Research by the University of Iowa tells a sorry tale of MRSA in pigs, and pork in the USA. The position there is even worse than previously thought.
The research seems to carry no good news for the organic movement either.
It is amazing how Britain's state veterinary service, veterans of numerous previous animal epidemics, have managed to keep Britain's pigs and pork clear of MRSA, whilst the rest of the world continues to report a worsening situation.
Nobody has sought to claim a premium for British pork being MRSA free, isn't that strange?
The pigs have produced 20 percent less pork per sow than their continental competitors for years and yet nobody gives any plausible reason.
The British government vets are all lined up for their generous pensions and gongs.
Wake up England!
The quote below is from a blog published today by Tara C Smith, a major researcher on MRSA in livestock in the USA.
The blog, in full, is here
...What does the molecular typing tell us, speaking of contamination
source? We carried out analyses on all the MRSA and found that the
most common type of MRSA was ST398, the "livestock" strain that we
previously found on pig farms in the U.S. We also found two "human"
types were common: USA300 (a "community-associated" strain) and USA100
(typically considered a "hospital-associated" strain). In the simplest
analysis of these findings, these molecular types (a combination of
"human" and "pig" strains) suggests that MRSA on raw pork products may
be coming both from farms and from food handlers. However, in real
life, it's not quite so straightforward. USA100 types have also been
found in live pigs. So has USA300. As such, the source of
contamination and relative contributions of live pigs versus human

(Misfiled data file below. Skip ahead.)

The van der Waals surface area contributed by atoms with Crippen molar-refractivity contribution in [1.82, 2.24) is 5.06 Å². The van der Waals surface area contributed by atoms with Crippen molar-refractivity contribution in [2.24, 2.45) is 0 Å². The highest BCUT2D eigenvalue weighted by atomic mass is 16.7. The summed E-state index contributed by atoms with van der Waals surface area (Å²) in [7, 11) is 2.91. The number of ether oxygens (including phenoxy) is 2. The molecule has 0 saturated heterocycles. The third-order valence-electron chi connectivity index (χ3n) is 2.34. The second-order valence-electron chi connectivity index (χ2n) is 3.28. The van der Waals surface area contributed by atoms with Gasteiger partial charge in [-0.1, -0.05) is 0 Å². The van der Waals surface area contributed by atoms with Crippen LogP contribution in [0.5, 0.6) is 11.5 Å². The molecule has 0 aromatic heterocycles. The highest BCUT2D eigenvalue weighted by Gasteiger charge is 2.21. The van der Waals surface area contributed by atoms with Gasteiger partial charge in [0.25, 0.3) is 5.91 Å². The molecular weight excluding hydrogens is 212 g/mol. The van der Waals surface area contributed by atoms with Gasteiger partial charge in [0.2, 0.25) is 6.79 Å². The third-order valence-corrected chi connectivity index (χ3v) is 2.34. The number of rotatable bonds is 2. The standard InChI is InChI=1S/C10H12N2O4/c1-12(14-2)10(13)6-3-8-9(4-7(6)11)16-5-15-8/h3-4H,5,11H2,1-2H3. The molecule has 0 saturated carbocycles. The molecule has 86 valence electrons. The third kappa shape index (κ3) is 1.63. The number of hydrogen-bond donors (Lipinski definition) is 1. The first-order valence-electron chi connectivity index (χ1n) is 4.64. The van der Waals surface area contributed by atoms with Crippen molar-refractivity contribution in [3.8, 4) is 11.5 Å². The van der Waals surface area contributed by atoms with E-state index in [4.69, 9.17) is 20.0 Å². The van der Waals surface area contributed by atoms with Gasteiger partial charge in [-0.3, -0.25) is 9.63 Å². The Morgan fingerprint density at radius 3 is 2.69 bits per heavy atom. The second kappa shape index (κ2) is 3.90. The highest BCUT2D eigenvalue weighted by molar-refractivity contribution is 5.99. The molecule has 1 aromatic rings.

meat handlers currently isn't certain....
The full University of Iowa News Release is here
...Jan. 20, 2012
UI study: High levels of MRSA bacteria in retail meat products
Retail pork products in the United States. have a higher prevalence of methicillin-resistant Staphylococcus aureus bacteria (MRSA) than previously identified, according to new research by the University of Iowa College of Public Health and the Institute for Agriculture and Trade Policy.
MRSA can occur in the environment and in raw meat products, and is estimated to cause around 185,000 cases of food poisoning each year. The bacteria can also cause serious, life-threatening infections of the bloodstream, skin, lungs, and other organs. MRSA is resistant to a number of antibiotics.
The study, published Jan. 19 in the online science journal PLoS ONE, represents the largest sampling of raw meat products for MRSA contamination to date in the U.S. The researchers collected 395 raw pork samples from 36 stores in Iowa, Minnesota, and New Jersey. Of these samples, 26 -- or about 7 percent -- carried MRSA...
The abstract and full report is available on Plosone here titled: